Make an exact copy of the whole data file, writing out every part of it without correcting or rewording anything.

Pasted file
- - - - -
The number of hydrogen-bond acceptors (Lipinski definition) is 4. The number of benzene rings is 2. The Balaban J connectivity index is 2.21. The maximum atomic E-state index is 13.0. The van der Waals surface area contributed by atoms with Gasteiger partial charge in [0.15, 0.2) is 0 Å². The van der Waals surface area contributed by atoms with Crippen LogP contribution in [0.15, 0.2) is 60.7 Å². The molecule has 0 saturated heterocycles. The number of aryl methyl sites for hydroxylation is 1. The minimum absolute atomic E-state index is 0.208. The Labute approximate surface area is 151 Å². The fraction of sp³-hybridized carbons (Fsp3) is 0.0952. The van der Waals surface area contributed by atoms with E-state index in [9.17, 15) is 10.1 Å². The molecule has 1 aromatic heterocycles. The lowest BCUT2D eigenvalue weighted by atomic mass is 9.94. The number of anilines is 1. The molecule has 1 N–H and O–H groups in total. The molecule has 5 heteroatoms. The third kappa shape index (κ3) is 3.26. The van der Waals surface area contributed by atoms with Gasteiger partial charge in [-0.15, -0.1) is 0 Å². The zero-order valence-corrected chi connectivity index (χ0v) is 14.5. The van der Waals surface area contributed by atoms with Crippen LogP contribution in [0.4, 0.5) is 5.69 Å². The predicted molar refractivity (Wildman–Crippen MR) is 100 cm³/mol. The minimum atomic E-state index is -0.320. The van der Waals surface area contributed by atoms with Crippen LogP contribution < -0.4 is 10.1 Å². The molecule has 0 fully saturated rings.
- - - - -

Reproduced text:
The number of hydrogen-bond acceptors (Lipinski definition) is 4. The number of benzene rings is 2. The Balaban J connectivity index is 2.21. The maximum atomic E-state index is 13.0. The van der Waals surface area contributed by atoms with Gasteiger partial charge in [0.15, 0.2) is 0 Å². The van der Waals surface area contributed by atoms with Crippen LogP contribution in [0.15, 0.2) is 60.7 Å². The molecule has 0 saturated heterocycles. The number of aryl methyl sites for hydroxylation is 1. The minimum absolute atomic E-state index is 0.208. The Labute approximate surface area is 151 Å². The fraction of sp³-hybridized carbons (Fsp3) is 0.0952. The van der Waals surface area contributed by atoms with E-state index in [9.17, 15) is 10.1 Å². The molecule has 1 aromatic heterocycles. The lowest BCUT2D eigenvalue weighted by atomic mass is 9.94. The number of anilines is 1. The molecule has 1 N–H and O–H groups in total. The molecule has 5 heteroatoms. The third kappa shape index (κ3) is 3.26. The van der Waals surface area contributed by atoms with Gasteiger partial charge in [-0.15, -0.1) is 0 Å². The zero-order valence-corrected chi connectivity index (χ0v) is 14.5. The van der Waals surface area contributed by atoms with Crippen LogP contribution in [0.4, 0.5) is 5.69 Å². The predicted molar refractivity (Wildman–Crippen MR) is 100 cm³/mol. The minimum atomic E-state index is -0.320. The van der Waals surface area contributed by atoms with Crippen LogP contribution < -0.4 is 10.1 Å². The molecule has 0 fully saturated rings.